Written and first recorded by “Boots” Randolph (1958).
Hit versions by “Boots” Randolph (US #35 1963).
Also recorded as “Yakety Axe” by Chet Atkins (C&W #4 1965).
From the wiki: “‘Yakety Sax’ was jointly composed by James Q. ‘Spider’ Rich and Homer ‘Boots’ Randolph III. The selection, which includes pieces of assorted fiddle tunes, was originally composed by Rich for a performance at a venue called The Armory in Hopkinsville, Kentucky. Randolph’s recording was inspired by a sax solo in the Leiber and Stoller song ‘Yakety Yak’, recorded in 1958 by The Coasters. Randolph first recorded ‘Yakety Sax’ that year for RCA Victor, but it did not become a hit until after his 1963 re-recording for Monument Records.
“Guitarist Chet Atkins recorded a version of ‘Yakety Sax’ in 1965 called ‘Yakety Axe’. Atkins’ version used a similar tempo and showcased his Country guitar picking style in place of a saxophone. The title change referred to the colloquial term for an electric guitar as an ‘axe’. The original version of ‘Yakety Axe’ was Atkins’ highest-charting song ever on the Billboard Country Singles chart.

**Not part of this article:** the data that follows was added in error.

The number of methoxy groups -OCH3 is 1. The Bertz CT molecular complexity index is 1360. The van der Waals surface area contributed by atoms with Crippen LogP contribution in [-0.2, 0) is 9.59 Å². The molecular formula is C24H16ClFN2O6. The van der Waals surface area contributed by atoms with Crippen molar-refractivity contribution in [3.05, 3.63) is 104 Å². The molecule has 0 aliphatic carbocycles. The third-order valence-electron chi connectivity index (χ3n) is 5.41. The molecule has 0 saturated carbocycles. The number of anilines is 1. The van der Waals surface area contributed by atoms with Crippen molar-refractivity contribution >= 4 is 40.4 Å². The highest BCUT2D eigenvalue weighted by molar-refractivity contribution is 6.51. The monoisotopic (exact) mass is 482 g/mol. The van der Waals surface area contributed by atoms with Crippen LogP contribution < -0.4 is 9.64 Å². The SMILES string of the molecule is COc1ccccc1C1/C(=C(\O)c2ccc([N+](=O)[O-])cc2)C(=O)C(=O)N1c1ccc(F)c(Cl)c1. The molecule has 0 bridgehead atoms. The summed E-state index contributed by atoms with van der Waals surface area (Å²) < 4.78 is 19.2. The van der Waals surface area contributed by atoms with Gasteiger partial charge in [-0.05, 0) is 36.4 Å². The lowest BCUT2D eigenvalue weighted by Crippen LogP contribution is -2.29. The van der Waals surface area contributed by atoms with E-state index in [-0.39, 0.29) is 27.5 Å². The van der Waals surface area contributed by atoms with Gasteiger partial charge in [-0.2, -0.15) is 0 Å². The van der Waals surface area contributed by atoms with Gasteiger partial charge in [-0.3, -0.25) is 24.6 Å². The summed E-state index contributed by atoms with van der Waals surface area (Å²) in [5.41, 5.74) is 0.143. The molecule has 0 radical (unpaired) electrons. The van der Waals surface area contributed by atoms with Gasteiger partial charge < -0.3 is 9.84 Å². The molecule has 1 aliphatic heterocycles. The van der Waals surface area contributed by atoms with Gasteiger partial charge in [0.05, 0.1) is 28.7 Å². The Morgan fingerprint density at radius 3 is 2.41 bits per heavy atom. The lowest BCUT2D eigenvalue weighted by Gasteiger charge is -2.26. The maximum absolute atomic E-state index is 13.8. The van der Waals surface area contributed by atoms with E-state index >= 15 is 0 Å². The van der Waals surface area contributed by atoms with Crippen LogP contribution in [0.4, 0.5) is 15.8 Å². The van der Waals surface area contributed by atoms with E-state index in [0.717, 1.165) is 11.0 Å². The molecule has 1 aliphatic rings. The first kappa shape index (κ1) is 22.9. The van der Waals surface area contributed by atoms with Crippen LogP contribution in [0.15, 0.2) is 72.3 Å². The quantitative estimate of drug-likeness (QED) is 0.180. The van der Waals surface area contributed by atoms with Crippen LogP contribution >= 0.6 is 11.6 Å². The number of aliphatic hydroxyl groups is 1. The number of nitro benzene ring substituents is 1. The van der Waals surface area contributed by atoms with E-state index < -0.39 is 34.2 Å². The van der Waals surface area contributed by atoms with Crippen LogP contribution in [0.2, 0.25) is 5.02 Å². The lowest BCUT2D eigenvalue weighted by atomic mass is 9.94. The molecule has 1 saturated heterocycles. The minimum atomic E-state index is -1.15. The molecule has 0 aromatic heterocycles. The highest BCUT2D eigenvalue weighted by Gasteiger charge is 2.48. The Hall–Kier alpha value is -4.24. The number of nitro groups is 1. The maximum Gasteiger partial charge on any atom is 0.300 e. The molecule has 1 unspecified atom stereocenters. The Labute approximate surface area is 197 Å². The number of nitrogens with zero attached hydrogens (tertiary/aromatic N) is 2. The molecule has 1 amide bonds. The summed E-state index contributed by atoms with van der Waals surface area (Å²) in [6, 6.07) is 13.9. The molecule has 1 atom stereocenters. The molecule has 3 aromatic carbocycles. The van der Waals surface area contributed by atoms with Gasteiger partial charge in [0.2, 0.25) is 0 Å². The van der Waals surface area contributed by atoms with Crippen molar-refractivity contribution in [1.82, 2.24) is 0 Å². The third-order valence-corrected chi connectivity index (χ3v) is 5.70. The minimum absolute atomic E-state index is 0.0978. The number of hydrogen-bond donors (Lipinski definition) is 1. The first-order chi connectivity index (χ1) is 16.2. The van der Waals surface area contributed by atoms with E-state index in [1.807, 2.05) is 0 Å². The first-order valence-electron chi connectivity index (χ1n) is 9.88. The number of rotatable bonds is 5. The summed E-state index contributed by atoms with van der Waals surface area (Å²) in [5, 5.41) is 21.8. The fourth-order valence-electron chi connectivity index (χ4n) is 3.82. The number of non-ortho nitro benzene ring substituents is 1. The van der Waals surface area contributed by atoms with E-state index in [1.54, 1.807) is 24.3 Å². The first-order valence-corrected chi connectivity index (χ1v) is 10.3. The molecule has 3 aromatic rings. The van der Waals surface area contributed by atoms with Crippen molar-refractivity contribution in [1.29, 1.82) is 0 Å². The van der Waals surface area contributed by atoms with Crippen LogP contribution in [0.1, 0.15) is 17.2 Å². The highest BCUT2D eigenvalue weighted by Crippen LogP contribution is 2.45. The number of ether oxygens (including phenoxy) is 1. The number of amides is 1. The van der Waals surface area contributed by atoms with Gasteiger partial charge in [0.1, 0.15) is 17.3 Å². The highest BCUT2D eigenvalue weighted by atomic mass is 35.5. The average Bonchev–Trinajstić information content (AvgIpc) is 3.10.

“‘Yakety Sax’ is often used in television and film as a soundtrack for outlandishly humorous situations. It was frequently used to accompany comedic sketches in the Thames Television comedy program The Benny Hill Show, where it accompanied otherwise silent, rapidly paced comedy sequences that typically involved a farcical chase scene. Indeed, thanks to Hill, ‘Yakety Sax’ is so closely linked to the show that it is also known as ‘The Benny Hill Theme’.”
“Boots” Randolph, “Yakety Sax” (1963):
Chet Atkins, “Yakety Axe” (1965):
Benny Hill, “Benny Hill Theme” (1969-1986):